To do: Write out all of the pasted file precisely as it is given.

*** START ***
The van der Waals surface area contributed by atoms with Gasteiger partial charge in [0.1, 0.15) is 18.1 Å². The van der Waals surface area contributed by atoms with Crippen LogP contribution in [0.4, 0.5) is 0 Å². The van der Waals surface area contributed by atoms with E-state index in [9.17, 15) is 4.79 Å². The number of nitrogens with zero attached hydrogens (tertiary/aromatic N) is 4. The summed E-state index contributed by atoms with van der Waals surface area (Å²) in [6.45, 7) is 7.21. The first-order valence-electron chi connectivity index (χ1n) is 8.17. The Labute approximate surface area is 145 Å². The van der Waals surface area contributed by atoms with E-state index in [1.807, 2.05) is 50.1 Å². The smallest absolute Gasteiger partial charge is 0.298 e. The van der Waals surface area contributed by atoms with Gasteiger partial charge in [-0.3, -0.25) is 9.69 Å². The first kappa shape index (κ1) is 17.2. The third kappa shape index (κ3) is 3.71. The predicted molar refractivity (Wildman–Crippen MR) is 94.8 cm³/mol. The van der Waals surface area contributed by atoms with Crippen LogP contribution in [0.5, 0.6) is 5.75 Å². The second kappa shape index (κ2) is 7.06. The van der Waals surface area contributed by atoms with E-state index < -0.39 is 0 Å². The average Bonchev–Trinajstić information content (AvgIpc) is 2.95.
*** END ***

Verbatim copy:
The van der Waals surface area contributed by atoms with Gasteiger partial charge in [0.1, 0.15) is 18.1 Å². The van der Waals surface area contributed by atoms with Crippen LogP contribution in [0.4, 0.5) is 0 Å². The van der Waals surface area contributed by atoms with E-state index in [9.17, 15) is 4.79 Å². The number of nitrogens with zero attached hydrogens (tertiary/aromatic N) is 4. The summed E-state index contributed by atoms with van der Waals surface area (Å²) in [6.45, 7) is 7.21. The first-order valence-electron chi connectivity index (χ1n) is 8.17. The Labute approximate surface area is 145 Å². The van der Waals surface area contributed by atoms with E-state index in [1.807, 2.05) is 50.1 Å². The smallest absolute Gasteiger partial charge is 0.298 e. The van der Waals surface area contributed by atoms with Gasteiger partial charge in [-0.3, -0.25) is 9.69 Å². The first kappa shape index (κ1) is 17.2. The third kappa shape index (κ3) is 3.71. The predicted molar refractivity (Wildman–Crippen MR) is 94.8 cm³/mol. The van der Waals surface area contributed by atoms with Crippen LogP contribution in [0.5, 0.6) is 5.75 Å². The second kappa shape index (κ2) is 7.06. The van der Waals surface area contributed by atoms with E-state index < -0.39 is 0 Å². The average Bonchev–Trinajstić information content (AvgIpc) is 2.95.